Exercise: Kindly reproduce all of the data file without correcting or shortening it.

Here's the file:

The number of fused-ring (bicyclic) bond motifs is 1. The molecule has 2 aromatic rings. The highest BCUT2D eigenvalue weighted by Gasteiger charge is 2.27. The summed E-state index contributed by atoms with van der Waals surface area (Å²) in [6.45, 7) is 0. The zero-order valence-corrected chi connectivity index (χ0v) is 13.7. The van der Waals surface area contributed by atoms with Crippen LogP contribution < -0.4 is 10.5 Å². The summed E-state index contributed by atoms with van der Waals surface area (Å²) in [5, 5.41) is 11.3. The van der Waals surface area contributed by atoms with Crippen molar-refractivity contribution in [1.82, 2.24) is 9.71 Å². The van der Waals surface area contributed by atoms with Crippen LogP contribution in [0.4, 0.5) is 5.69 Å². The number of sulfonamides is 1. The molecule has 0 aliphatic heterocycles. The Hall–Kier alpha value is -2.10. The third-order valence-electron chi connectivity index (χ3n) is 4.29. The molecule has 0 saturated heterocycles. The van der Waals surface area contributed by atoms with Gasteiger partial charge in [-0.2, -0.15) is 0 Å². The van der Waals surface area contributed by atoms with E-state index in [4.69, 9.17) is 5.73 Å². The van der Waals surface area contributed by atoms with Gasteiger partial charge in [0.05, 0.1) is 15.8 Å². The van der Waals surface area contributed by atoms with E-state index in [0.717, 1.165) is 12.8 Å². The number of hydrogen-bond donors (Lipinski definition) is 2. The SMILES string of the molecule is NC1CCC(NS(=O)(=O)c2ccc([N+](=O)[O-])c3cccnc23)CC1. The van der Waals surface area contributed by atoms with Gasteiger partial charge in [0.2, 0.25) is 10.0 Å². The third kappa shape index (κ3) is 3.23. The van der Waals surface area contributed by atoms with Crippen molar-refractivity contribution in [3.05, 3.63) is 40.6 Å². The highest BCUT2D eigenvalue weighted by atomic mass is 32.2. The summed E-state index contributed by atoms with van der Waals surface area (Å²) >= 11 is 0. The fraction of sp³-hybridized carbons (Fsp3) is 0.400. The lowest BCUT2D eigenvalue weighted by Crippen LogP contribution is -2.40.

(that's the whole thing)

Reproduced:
The number of fused-ring (bicyclic) bond motifs is 1. The molecule has 2 aromatic rings. The highest BCUT2D eigenvalue weighted by Gasteiger charge is 2.27. The summed E-state index contributed by atoms with van der Waals surface area (Å²) in [6.45, 7) is 0. The zero-order valence-corrected chi connectivity index (χ0v) is 13.7. The van der Waals surface area contributed by atoms with Crippen LogP contribution < -0.4 is 10.5 Å². The summed E-state index contributed by atoms with van der Waals surface area (Å²) in [5, 5.41) is 11.3. The van der Waals surface area contributed by atoms with Crippen molar-refractivity contribution in [1.82, 2.24) is 9.71 Å². The van der Waals surface area contributed by atoms with Crippen LogP contribution in [0.4, 0.5) is 5.69 Å². The number of sulfonamides is 1. The molecule has 0 aliphatic heterocycles. The Hall–Kier alpha value is -2.10. The third-order valence-electron chi connectivity index (χ3n) is 4.29. The molecule has 0 saturated heterocycles. The van der Waals surface area contributed by atoms with Gasteiger partial charge in [-0.2, -0.15) is 0 Å². The van der Waals surface area contributed by atoms with E-state index in [4.69, 9.17) is 5.73 Å². The van der Waals surface area contributed by atoms with Gasteiger partial charge in [0.05, 0.1) is 15.8 Å². The van der Waals surface area contributed by atoms with E-state index in [0.717, 1.165) is 12.8 Å². The number of hydrogen-bond donors (Lipinski definition) is 2. The SMILES string of the molecule is NC1CCC(NS(=O)(=O)c2ccc([N+](=O)[O-])c3cccnc23)CC1. The van der Waals surface area contributed by atoms with Gasteiger partial charge in [0.2, 0.25) is 10.0 Å². The third kappa shape index (κ3) is 3.23. The van der Waals surface area contributed by atoms with Crippen molar-refractivity contribution in [3.05, 3.63) is 40.6 Å². The highest BCUT2D eigenvalue weighted by atomic mass is 32.2. The summed E-state index contributed by atoms with van der Waals surface area (Å²) >= 11 is 0. The fraction of sp³-hybridized carbons (Fsp3) is 0.400. The lowest BCUT2D eigenvalue weighted by Crippen LogP contribution is -2.40.